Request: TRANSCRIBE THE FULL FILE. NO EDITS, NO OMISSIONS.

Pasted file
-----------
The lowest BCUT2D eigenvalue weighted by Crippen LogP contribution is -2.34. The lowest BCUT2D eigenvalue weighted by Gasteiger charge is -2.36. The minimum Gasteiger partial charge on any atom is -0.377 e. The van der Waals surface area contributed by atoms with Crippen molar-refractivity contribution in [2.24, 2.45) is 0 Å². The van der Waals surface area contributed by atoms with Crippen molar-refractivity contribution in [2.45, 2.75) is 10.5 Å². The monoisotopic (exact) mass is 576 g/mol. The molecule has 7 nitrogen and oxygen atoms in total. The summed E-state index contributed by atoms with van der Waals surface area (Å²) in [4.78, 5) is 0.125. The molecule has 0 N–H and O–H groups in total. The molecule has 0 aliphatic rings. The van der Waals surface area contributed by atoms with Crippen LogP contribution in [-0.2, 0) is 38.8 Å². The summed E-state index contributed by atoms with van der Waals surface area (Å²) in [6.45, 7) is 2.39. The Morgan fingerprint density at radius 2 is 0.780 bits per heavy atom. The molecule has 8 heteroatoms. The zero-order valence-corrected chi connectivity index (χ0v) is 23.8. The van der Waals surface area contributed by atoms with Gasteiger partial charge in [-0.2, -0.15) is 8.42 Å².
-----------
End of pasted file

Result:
The lowest BCUT2D eigenvalue weighted by Crippen LogP contribution is -2.34. The lowest BCUT2D eigenvalue weighted by Gasteiger charge is -2.36. The minimum Gasteiger partial charge on any atom is -0.377 e. The van der Waals surface area contributed by atoms with Crippen molar-refractivity contribution in [2.24, 2.45) is 0 Å². The van der Waals surface area contributed by atoms with Crippen molar-refractivity contribution in [2.45, 2.75) is 10.5 Å². The monoisotopic (exact) mass is 576 g/mol. The molecule has 7 nitrogen and oxygen atoms in total. The summed E-state index contributed by atoms with van der Waals surface area (Å²) in [4.78, 5) is 0.125. The molecule has 0 N–H and O–H groups in total. The molecule has 0 aliphatic rings. The van der Waals surface area contributed by atoms with Crippen LogP contribution in [-0.2, 0) is 38.8 Å². The summed E-state index contributed by atoms with van der Waals surface area (Å²) in [6.45, 7) is 2.39. The Morgan fingerprint density at radius 2 is 0.780 bits per heavy atom. The molecule has 8 heteroatoms. The zero-order valence-corrected chi connectivity index (χ0v) is 23.8. The van der Waals surface area contributed by atoms with Gasteiger partial charge in [-0.2, -0.15) is 8.42 Å².